The strawberry finch is an attractive sparrow-sized bird, originating from Asia. Characterized with colorful plumage, a vivid red bill, and a rounded black tail, it is a popular choice in aviculture. With rapid wing beats, they prefer to fly in small flocks, descending into clumping grasses, where they are not spotted easily. Unlike the females, the males sport a scarlet breeding plumage (during April-November).
|Scientific Name||Amandava amandava|
|Other Names||Red Munia, Tiger Finch, Strawberry Waxbill, Amaduvade, Avadavat, Red Avadavat|
|Size||9-10 cm (3-4 inches) in length|
|Weight||Approximately 9 g (0.3 oz)|
|Color||Males: deep mahogany brown back and top of head along with scarlet belly, chest, throat, and sides of head; black tail with white spots on tail coverts, wings, and flanksFemales: Brown-gray upper body, yellow-gray color spanning from underbelly to undertail, few white spots on plumage|
|Distribution||Throughout Asia including Pakistan, India, Nepal, Sri Lanka, Bangladesh, Java, Cambodia; parts of Vietnam, Thailand, Indonesia, China|
|Habitat||Flat plains with crops or tall grasses, located near water|
|Song||A true, sweet, flute-like song|
|Brooding time||11-14 days from incubation|
|Fledging||20 days of age|
|Sexual Maturity||8 months of age|
|Diet||Feed on grass seeds and insects like termites|
|IUCN Conservation Status||Least Concern|
- amandava amandava
- amandava flavidiventris
- amandava punicea
- amandava decouxi
Although it is reasonably hardy when acclimatized, proper care is necessary for keeping them healthy.
They do best if kept in large planted aviaries (3 meters long) containing mixed species of birds. Large, well-ventilated flight cages with adequate room containing a breeding pair can be used if the owner wants them to rear their young. Place a piece of paper on the bottom and use it as a substrate. Good softwood perches measuring 0.3-0.75 inches in diameter should be placed horizontally in the enclosure, helping them to wear their claws down naturally.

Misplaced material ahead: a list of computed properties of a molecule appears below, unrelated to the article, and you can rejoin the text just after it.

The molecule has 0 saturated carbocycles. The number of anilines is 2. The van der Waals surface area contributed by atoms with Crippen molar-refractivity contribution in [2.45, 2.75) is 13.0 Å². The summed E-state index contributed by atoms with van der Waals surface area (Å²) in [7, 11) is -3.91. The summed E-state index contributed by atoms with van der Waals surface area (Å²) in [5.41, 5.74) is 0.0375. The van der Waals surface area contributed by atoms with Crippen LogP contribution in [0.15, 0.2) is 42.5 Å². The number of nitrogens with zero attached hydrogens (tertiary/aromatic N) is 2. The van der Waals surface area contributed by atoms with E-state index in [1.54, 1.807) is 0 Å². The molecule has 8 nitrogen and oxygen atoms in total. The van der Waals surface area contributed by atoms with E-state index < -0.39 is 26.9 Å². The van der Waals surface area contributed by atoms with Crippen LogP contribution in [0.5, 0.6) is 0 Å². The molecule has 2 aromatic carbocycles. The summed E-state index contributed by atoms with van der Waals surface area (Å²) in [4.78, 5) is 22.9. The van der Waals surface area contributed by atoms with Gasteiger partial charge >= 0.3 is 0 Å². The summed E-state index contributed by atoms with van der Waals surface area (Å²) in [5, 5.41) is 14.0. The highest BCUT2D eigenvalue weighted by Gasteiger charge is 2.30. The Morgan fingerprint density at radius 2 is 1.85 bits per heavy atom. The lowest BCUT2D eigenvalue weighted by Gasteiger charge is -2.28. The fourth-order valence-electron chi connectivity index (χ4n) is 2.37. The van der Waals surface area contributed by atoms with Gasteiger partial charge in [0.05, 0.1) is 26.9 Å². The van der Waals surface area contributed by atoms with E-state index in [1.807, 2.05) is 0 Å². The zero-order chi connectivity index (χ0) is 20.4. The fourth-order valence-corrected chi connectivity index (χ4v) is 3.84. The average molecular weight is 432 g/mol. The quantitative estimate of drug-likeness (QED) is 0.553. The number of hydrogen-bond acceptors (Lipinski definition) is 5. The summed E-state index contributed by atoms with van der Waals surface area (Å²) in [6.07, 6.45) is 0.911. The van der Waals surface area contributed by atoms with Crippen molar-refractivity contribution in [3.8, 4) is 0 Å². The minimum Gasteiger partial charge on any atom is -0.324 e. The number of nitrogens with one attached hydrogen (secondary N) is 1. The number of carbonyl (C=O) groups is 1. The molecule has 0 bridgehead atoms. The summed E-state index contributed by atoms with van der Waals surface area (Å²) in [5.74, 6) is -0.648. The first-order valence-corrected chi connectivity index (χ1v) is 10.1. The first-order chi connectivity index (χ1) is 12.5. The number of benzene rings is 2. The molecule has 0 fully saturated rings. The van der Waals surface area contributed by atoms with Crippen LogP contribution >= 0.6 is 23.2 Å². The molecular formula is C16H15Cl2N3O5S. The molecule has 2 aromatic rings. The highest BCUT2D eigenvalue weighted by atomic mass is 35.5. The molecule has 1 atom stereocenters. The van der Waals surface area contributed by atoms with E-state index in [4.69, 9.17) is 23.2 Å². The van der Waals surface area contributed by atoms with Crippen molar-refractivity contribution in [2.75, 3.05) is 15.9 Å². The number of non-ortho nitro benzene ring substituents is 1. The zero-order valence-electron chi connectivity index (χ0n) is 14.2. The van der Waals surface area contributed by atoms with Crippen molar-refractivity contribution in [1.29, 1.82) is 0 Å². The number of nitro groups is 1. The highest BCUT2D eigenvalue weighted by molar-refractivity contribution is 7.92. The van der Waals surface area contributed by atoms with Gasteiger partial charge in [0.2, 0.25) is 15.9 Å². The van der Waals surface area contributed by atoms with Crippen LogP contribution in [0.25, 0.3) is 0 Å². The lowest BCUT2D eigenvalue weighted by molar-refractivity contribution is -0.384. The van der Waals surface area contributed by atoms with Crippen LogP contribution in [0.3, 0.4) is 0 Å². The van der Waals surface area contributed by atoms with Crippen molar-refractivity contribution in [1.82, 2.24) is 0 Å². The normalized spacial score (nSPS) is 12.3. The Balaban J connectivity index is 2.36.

Finch nest boxes can be placed inside the aviaries to provide the bird with a hiding place. Red avadavats also accept materials like coconut fiber, long grasses, light colored feathers, and charred wood for building their nests, which give them the place to incubate.
During winter, strawberry finches should be provided with supplemented heat, as they are at risk of induced melanism. To maintain their vivid plumage in molts, they need adequate moisture and exposure to sunshine.
They are particularly defensive of their nests and become aggressive to members of similar species. When kept in mixed aviaries, their number should not exceed that of other bird species.
These birds prefer feeding on green leafy vegetables, fruits, as well as Finch mixes containing seeding grasses and millets. Small mealworms, fruit fly larva, and waxworms can be offered regularly by mixing them with soft food. Grit, cuttlebone, and fresh water should be provided at all times.
Since adequate movement is necessary for their well-being, flight and cage accessories should be kept to a minimum, allowing them free movement. Spacious cages and aviaries also allow the birds to flap from one perch to another.
Shallow dishes containing fresh bathing water should be kept in the enclosure, allowing the birds to keep themselves clean and free from infections.
The red avadavat is susceptible to two bird lice species, Myrsidea amandava and Brueelia amandava as well as to viruses like paramyxovirus. An experienced vet should be consulted to adopt a proper treatment program in case of any health problems.
You will need to spend $80-$100 for a pair of strawberry finches.
- In the past, strawberry finches were sold abroad from the Indian city of Ahmedabad, from which the common name “avadavat” and species name “amandava” are derived.
- Birds of the same flock preen each other, disarranging the head feathers in temptation.
- They generally produce a unique low note “pseep” call in their flight for communication, while aggressive behavior is displayed with a shrill call.
- When entering breeding season, the chest of hens develop a yellowish-orange shade with the tail feathers becoming darker.